How to create and use Dreamweaver templates, part 1: introduction

Dreamweaver logoAn overview of some of the basic concepts, tools, and options available in Dreamweaver Templates (DWT). These notes are particular to the CS3 version, but many will apply to other versions, as well.


Templates are KEY to creating a site that you can easily maintain for the long haul.  Even if you are not the one currently maintaining a site, your future self might be asked back to update a site in a few years...and you want those updates to be easy.

A template allows you to specify the areas of a page that users can edit in order to keep their content current. The main goal of a template is to allow you to reuse a complete layout/design on multiple pages, while also limiting the chance that a user will accidentally break that layout.

Given the potentional overwritten file problems caused if you have multiple Dreamweaver users updating a site, a developer's dream is to never need to touch every page of the site. Thus, a secondary goal when designing DWTs is to create the basic DWT structure in such a brilliant, flexible, well-thought-out fashion, that only the Cascading Style Sheets (CSS) and included files will ever need to be updated.


There are two main flavors of XHTML to choose from: transitional and strict. When creating a new site, one should generally use strict XHTML, as it enforces the separation of content (XHTML) from presentation (CSS) and will make your future design changes easier.  The main reason one might choose to use transitional is for older, legacy sites that contain some deprecated markup.

For more information see this excellent blog post comparing transitional and strict markup.

Once you've chosen your XHTML flavor, you will then need to carefully consider what type of XHTML structure to create to allow for the most flexibility in CSS designs and redesigns. You'll first need to map out some of the components that will appear in your template design, such as regions.


By default, regions in DWTs - defined using HTML comment tags - are uneditable by the end user. In order for users to be able to update content in a flexible manner, but without breaking the template, developers must use these regions wisely in their DWTs.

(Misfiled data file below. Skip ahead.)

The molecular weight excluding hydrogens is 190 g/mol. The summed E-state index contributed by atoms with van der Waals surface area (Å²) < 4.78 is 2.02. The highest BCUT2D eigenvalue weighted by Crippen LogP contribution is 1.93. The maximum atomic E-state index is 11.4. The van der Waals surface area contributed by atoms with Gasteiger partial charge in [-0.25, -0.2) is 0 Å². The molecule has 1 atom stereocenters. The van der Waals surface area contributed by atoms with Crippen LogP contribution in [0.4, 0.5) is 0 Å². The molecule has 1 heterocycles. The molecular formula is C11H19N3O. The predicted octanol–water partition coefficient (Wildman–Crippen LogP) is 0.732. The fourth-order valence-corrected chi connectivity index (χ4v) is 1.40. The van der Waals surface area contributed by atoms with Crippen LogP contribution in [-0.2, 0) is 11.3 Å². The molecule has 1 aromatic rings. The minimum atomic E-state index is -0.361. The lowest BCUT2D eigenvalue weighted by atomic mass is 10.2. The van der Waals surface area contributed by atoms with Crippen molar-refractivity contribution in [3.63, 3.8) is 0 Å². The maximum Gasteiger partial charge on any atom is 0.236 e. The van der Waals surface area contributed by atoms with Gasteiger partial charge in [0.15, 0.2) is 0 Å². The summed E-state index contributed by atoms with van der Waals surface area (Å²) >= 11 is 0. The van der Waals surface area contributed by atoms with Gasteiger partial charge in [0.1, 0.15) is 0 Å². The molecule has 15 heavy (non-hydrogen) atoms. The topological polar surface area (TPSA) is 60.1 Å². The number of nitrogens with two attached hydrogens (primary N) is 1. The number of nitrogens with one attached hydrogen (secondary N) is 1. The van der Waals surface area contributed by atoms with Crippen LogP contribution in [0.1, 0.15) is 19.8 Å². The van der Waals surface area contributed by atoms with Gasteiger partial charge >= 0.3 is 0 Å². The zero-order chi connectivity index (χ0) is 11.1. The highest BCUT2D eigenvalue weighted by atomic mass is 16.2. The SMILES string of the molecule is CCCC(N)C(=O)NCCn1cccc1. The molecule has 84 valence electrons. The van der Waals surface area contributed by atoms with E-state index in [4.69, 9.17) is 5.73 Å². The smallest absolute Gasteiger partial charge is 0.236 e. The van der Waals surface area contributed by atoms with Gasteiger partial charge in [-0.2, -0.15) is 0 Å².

There are three main types of regions in your DWT toolkit - editable, repeating, and optional - as well as an editable tag attribute.

For more information, see my blog post on template regions.


In a word, don't use them.

Library items, such as a navigation menu or a footer, are frequently used on many pages of a site. Since one of the developer goals for DWT creation is to never have to touch multiple pages on the site, use server-side includes and regions instead of library items.

For more information, see my blog post on server side includes.


Code snippets let you store code (XHTML, PHP, etc.) for quick reuse. Unlike library items, however, changing a snippet doesn't change any other piece of code on your site.

Snippets are the ultimate pouch for your toolkit: this is where you can create a repository of the code that you use over and over in your web development.

Be wary of using Dreamweaver's example snippets, however, as some of them may not conform to current standards.

For more information, see Adobe's article on working with snippets.


By default, DWTs limit you to placing server scripts (SSIs, PHP, etc.) inside of the <html></html> tags.

Scripts outside of these tags won't be copied to documents based on that template UNLESS you add special code to allow for it.

For more information, on choosing whether to place scripts in your template or on individual pages, see Adobe's article on server scripts.


When you add a relative link to a DWT, DW expects the link to be relative to the Templates folder, and will update the link automatically when you create a new page to reflect the link relative to that page.

However, as the template does not interact with included files, the links within SSIs should either be absolute or relative to the root folder.

Good practice tip: never link to index.html files, just to the document root for the appropriate folder.  The server will automatically direct you to the correct file for that folder - and that file may change names or file extensions in the future.

For more information, see Adobe's article on links in templates.


Think of template parameters as page variables that users can edit. For example, a parameter could be an optional region ("leftColumn") that users can turn on or off.


Parameters must be defined only once in the non-editable area of the template's head block.  However, you can reference a parameter in any uneditable region of the template.

Be aware that parameter changes in the template will not affect already existing child pages, only new pages made based on the template. So, it's best to have your parameters decided upon before creating multiple pages.

Template expressions are statements that allow developers to use parameters to perform actions when new a page is created. For example, an IF expression can tell a page which SSI to include, based on whether the page is pure XHTML or includes PHP coding.

Like parameters, expressions must be defined in the uneditable region of a template, but can be referenced in an editable region on a page. Unlike parameters, changing expressions in a template changes all, not just new, child pages.

For more details on this Javascript-like language, see this article on template parameters & expressions.

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